They’ve also introduced a 1.5 per cent pay rise across the board and overhauled their redundancy agreements, offering more entitlements to older workers - welcome news in the face of the rumoured store closures.
Under the new deal, workers over the age 45 will have their maximum redundancy pay increased from 12 to 20 weeks after 10 years' service. Meanwhile, other workers’ payouts will increase from 12 to 16 weeks' pay.
The AFR goes on to suggest that by their conservative estimates, ‘the retailer set for a $30 to $40 million jump in its labour costs once it restored award rates, excluding any annual pay rises.’
This is obviously a crisis for Big W bosses, who are already under the microscope after losing $110 million last financial year and $8 million in the first half of 2019.
The declining profits lead Macquarie Wealth Management to suggest in a client note that Big W may be forced to close a third of its stores.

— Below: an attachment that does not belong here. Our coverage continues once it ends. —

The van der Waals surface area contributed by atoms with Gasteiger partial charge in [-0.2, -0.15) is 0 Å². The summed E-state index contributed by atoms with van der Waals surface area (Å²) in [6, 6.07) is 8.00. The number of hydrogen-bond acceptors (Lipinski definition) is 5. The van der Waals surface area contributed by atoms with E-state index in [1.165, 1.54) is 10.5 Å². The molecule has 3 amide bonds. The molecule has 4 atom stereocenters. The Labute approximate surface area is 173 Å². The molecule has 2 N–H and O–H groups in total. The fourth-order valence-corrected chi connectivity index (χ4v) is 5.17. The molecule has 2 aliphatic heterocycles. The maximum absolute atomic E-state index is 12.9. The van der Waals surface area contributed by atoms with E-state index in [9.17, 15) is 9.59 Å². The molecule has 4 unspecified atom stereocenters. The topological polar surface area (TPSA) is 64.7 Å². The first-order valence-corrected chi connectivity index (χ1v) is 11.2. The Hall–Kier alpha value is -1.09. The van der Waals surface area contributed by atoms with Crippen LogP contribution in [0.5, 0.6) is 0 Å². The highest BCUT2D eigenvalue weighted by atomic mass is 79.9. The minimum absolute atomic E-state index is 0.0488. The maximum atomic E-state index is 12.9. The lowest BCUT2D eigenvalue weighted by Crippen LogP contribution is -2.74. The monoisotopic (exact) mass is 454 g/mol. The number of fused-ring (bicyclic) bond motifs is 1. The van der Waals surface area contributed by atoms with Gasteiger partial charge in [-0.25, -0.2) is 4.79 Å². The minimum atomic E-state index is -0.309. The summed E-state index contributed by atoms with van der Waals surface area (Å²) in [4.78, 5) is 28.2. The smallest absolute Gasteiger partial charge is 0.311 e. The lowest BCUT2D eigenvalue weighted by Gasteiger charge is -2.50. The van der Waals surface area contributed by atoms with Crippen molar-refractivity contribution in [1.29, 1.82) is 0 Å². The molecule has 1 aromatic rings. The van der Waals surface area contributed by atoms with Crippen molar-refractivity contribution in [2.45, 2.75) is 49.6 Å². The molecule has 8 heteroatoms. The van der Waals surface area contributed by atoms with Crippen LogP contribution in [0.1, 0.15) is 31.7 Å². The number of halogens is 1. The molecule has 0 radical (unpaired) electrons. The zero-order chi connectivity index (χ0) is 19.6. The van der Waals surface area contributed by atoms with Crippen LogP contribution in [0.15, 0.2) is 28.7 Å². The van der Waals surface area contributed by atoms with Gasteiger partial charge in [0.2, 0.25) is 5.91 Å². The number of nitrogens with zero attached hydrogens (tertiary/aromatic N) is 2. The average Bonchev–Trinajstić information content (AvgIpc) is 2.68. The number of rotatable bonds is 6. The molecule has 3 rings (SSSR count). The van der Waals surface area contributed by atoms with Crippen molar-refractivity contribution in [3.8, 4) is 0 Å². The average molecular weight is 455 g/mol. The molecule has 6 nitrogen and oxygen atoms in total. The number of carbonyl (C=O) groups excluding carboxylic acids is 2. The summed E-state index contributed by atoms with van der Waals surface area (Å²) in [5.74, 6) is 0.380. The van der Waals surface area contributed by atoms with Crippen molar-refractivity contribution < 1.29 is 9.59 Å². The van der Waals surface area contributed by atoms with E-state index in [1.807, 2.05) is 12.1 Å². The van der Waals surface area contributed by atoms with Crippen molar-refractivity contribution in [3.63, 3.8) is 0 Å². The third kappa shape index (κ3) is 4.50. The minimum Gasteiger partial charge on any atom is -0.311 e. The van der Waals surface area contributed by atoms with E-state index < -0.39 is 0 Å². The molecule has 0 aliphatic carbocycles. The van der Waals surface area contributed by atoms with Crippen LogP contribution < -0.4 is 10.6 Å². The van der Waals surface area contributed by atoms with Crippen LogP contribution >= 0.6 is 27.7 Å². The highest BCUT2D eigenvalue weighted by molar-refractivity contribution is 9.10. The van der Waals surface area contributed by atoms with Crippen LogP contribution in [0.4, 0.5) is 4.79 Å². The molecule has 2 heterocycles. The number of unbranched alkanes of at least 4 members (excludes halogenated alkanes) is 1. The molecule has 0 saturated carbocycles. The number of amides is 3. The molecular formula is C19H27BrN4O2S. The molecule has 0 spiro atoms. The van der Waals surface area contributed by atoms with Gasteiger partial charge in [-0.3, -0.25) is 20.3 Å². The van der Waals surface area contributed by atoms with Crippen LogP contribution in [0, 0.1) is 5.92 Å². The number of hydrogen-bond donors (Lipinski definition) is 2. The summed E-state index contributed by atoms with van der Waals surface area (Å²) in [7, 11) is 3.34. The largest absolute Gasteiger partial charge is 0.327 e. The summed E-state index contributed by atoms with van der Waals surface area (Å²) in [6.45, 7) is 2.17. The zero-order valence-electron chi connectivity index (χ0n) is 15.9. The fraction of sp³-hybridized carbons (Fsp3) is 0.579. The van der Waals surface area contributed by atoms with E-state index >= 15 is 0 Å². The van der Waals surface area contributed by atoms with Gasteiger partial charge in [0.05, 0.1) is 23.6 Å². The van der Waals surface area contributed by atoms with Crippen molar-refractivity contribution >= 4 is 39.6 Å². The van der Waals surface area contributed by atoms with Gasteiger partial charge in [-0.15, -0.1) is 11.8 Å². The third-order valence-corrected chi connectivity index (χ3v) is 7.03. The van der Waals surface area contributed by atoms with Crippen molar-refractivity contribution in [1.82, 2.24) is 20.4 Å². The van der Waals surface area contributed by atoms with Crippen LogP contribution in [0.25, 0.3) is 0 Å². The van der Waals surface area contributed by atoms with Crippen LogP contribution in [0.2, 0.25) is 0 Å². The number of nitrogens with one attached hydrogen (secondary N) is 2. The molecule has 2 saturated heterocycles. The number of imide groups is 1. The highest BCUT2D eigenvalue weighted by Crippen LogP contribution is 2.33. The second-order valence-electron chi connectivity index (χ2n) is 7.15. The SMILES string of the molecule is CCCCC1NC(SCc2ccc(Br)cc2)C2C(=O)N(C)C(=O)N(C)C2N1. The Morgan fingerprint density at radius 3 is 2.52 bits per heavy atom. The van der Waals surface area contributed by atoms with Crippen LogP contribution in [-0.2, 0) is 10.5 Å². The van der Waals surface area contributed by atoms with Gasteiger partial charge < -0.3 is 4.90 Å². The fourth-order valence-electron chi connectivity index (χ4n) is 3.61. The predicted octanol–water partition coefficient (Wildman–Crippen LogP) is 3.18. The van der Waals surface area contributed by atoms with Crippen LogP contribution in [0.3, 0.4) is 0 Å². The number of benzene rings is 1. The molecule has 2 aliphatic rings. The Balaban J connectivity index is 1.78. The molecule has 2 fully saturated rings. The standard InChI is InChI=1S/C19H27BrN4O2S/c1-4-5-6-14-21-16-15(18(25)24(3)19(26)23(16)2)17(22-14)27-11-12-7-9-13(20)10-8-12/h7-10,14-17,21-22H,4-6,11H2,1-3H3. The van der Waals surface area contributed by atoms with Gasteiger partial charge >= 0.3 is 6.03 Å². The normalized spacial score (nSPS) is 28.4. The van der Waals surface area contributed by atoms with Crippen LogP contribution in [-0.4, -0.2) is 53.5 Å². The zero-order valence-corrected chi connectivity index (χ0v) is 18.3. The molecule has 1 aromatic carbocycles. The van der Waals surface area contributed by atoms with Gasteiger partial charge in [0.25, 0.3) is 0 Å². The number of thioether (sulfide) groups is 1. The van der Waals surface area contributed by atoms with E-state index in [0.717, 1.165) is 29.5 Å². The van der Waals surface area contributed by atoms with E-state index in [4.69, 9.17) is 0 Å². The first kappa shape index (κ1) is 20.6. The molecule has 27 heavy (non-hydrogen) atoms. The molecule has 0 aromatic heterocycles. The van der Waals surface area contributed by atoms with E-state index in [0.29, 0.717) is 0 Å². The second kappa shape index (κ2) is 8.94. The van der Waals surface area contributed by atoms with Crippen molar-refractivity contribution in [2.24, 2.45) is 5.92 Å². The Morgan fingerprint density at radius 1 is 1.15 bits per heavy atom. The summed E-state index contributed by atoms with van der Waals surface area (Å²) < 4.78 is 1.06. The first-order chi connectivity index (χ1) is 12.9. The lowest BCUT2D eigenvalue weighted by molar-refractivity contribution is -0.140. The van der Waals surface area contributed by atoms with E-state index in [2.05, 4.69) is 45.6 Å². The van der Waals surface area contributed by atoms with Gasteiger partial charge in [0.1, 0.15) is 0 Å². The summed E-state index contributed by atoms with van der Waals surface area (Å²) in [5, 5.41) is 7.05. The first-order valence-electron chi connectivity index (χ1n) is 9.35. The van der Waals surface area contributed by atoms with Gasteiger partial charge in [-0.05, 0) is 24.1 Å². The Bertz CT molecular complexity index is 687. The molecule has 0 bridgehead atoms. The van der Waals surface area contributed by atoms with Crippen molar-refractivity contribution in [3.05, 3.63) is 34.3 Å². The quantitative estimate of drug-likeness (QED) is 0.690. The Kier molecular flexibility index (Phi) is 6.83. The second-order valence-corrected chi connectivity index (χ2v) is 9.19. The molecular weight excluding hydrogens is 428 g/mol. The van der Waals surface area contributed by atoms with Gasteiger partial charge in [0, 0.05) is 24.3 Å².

‘Given significant closure costs for the portfolio, a more likely scenario is Woolworths to close up to one-third of its stores (60 stores), in our view. This cost could be around $759 million.’
It added that regional stores my big hit hardest as ‘It is unlikely these locations will enable Big W to regain the momentum required for profitability.’
A spokeswoman for Big W said a final decision had not been made yet about store closures.
‘At our half-year results in February we announced a national review of our Big W store and distribution centre network,’ she said.
‘The review is ongoing and no decisions about our network have been made. We will update our team members and the market once the review has been completed.’
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